European Eating Disorders Review

Cover image for Vol. 22 Issue 4

Edited By: Professor Fernando Fernandez-Aranda

Impact Factor: 1.943

ISI Journal Citation Reports © Ranking: 2012: 42/114 (Psychology Clinical)

Online ISSN: 1099-0968

Author Guidelines

Manuscript Submission

European Eating Disorders Review has now adopted ScholarOne Manuscripts, for online manuscript submission and peer review. The new system brings with it a whole host of benefits including:

  • Quick and easy submission
  • Administration centralised and reduced
  • Significant decrease in peer review times

From now on all submissions to the journal must be submitted online at Full instructions and support are available on the site and a user ID and password can be obtained on the first visit. If you require assistance then click the Get Help Now link which appears at the top right of every ScholarOne Manuscripts page. If you cannot submit online, please contact Maurine Balansag in the Editorial Office (

Illustrations must be submitted in electronic format. Save each figure as a separate file, in TIFF or EPS format preferably, and include the source file. We favour dedicated illustration packages over tools such as Excel or Powerpoint. Grey shading (tints) are not acceptable. Lettering must be of a reasonable size that would still be clearly legible upon reduction, and consistent within each figure and set of figures. Supply artwork at the intended size for printing. The artwork must be sized to the text width of 7 cm (single column) or 15 cm (double column).

Manuscript style. All submissions, including book reviews, should be double-spaced and clearly legible.

The first page should contain the title of the paper, full names of all authors, the address where the work was carried out, and the full postal address including telephone, fax number and email to whom correspondence and proofs should be sent. The name(s) of any sponsor(s) of the research contained in the paper, along with grant number(s) should also be included.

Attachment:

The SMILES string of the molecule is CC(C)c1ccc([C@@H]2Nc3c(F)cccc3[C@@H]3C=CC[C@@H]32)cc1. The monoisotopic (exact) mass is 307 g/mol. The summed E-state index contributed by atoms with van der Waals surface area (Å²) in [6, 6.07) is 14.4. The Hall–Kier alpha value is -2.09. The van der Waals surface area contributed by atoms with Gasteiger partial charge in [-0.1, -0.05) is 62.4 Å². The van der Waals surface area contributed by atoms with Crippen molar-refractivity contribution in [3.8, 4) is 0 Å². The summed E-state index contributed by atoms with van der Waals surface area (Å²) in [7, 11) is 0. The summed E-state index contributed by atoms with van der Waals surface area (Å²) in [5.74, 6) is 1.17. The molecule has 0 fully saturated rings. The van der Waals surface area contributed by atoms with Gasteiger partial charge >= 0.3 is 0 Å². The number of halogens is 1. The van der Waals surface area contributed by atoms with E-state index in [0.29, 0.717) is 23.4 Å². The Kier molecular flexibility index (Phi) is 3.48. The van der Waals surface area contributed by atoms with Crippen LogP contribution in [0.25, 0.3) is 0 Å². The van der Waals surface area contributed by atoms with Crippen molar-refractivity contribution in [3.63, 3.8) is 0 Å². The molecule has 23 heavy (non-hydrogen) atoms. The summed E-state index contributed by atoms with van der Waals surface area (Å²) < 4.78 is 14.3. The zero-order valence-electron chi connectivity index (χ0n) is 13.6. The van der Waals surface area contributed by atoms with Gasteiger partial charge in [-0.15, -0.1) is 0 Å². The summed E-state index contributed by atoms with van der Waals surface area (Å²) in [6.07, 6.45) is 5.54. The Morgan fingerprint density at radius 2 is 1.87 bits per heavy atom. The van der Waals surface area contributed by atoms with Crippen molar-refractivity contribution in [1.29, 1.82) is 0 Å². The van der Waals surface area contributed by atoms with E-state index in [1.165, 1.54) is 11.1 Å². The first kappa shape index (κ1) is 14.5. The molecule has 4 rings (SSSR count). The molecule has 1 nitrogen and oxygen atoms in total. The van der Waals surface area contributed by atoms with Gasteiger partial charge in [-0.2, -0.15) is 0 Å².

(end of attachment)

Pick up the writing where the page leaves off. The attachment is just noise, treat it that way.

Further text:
The second sheet should contain an abstract of up to 150 words. An abstract is a concise summary of the whole paper, not just the conclusions, and is understandable without reference to the rest of the paper. It should contain no citation to other published work. Include up to five keywords that describe your paper for indexing purposes.

  • Research articles reporting new research of relevance as set out in the aims and scope should not normally exceed 6000 words with no more than five tables or illustrations. They should conform to the conventional layout: title page, summary, introduction, materials and methods, results, discussion, acknowledgements and references. Each of these elements should start on a new page. Authors may not find it necessary to use all of these subdivisions, and they are listed here only as a guide.
  • Review articles should offer a synthesis of current knowledge in a field where rapid or significant progress has been made. The text should ideally not exceed 7000 words, 50 references and 5 figures or tables.
  • Brief reports should concisely present the essential findings of the author's work and be compromised of the following sections: Abstract, Introduction and Aims, Method, Results, Discussion, and References. Tables and/or figures should be kept to a minimum, in number and size, and only deal with key findings. In some cases authors may be asked to prepare a version of the manuscript with extra material to be included in the online version of the review (as supplementary files). Submissions in this category should not normally exceed 2500 words in length.

    Brief reports bring with them a whole host of benefits including: quick and easy submission, administration centralised and reduced and significant decrease in peer review times, first publication priority (this type of manuscript will be published in the next available issue of the journal).
  • Case Reports The journal does not accept case reports for publication. Authors of case reports are encouraged to submit to the Wiley Open Access journal, Clinical Case Reports which aims to directly improve health outcomes by identifying and disseminating examples of best clinical practice.

Reference style . The APA system of citing sources indicates the author's last name and the date, in parentheses, within the text of the paper.